of local economies will make possible the rotation of work tasks,
a human scale to the technology, and a visible integration of the
economy into the ecology of the community, all fostering a technically
competent citizenry that cannot be easily manipulated by experts.
Self-reliance provides a human scale and a physical framework for
community and participatory democracy.
the Cities: Industrial
capitalism has left us with an unsustainable patchwork of sprawling
urban belts, agribusiness monocultures, industrial zones, and military
reservations. This physical infrastructure is no amenable to community
self-governance or to ecological sustainability. The Greens call for
long term planning to reconstruct our society around humanly-scaled
agro-industrial eco-communities. Existing settlements should be progressively
rebuilt around ecological technologies. Public funding should finance
the construction of new eco-communities that can experiment and develop
ecological technologies that foster community self-reliance without
pollution or resource depletion. Public planning should encourage
the resettlement of people from the vast conurbations into new eco-communities
in less populated regions.
Indian Decolonization: From Nation-State to Intercommunal Confederation
We will never have
real democracy in the Americas until we decolonize indigenous nations
and resolve the corresponding land question. The US and other nation-states
in the Americas are predicated upon the domination of indigenous nations
and the possession of their lands. The liberation of indigenous nations
presupposes indigenous land recovery, which can only mean the territorial
restructuring of the United States and other nation-states in the Americas
and the negotiation of a new set of equal relations among the peoples
who now live in the Americas.
The Greens believe
that serious negotiations to resolve the land question can create a
just resolution for all concerned and are preferable to litigation.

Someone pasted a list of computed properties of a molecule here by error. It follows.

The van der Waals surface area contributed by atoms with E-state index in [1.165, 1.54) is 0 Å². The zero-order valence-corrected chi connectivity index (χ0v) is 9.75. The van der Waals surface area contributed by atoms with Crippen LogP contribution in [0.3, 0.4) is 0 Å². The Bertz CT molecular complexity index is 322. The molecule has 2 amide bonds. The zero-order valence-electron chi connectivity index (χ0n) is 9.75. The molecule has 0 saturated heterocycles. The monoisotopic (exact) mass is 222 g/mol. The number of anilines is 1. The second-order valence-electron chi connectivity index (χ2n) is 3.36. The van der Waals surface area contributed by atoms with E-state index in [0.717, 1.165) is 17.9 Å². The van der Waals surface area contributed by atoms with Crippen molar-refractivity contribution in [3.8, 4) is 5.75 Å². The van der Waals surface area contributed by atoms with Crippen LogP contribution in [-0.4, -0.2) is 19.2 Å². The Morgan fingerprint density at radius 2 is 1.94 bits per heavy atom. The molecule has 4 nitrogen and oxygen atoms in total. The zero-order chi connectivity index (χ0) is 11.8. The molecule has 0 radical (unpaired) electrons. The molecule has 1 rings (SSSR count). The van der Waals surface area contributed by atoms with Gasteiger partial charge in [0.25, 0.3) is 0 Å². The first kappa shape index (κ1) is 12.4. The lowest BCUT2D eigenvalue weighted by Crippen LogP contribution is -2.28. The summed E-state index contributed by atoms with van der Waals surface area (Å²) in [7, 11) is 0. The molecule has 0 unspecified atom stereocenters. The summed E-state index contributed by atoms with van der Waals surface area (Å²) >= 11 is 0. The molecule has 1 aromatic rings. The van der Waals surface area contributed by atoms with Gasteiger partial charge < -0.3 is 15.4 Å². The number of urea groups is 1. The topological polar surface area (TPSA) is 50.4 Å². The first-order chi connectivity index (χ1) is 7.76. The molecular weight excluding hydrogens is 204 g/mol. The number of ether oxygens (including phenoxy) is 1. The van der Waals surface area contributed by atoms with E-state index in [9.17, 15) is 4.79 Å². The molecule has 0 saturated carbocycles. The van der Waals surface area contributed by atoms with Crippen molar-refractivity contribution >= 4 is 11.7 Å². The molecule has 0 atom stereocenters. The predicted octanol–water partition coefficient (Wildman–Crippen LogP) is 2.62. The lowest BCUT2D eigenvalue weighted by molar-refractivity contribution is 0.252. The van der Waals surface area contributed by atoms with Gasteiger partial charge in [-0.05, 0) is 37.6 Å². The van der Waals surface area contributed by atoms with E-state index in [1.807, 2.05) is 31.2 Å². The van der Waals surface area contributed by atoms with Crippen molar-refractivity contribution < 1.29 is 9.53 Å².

Negotiations should start with the premise that true self-determination
must acknowledge the right of indigenous nations to complete secession.
However, the Greens hope that negotiations can develop agreements between
equal partners to share the land-in a decentralized confederation in
place of the nation-state. A just resolution of land claims, the Greens
believe, would secure the tenure rights for existing home owners, residents,
and family-owned farms and small businesses (but not for large corporations).
It would also secure the basic political and human rights of all residents,
including the right to become citizens and participate in the public
decisions that affect them.
the US should consider carefully the proposals of indigenous activists
for the creation of a land base for indigenous nations in the Great
Plains and Great Basin areas of the lower 48 states. These proposal
flow from these key facts:
- After decades
of research, the US Indian Land Claims Commission acknowledged in
the 1970s, after a review of 370 treaties ratified by the US Senate
as well as 400 unratified treaties with Indian nations, that the US
has no legal claim whatsoever to over one-third of the land area of
the lower 48 states and that land claims to Alaska and Hawaii are
- The US government
owns 35% and the state governments own 10% of the land area of the
lower 48 states.
- The cattle ranches
and wheat farms on some 140,000 square miles of the so-called Buffalo
Commons in the Great Plains area west of the 98th meridian are economically
viable only with public subsidies and rapid net losses of natural
capital, particularly underground acquifers. Much of the Great Basin
area further west is federally owned. These two contiguous areas cover
about one-third of the land of the lower 48 states and encompass the
majority of indigenous people residing in the lower 48 states.
must deal with the land claims based on fraudulent and coerced treaties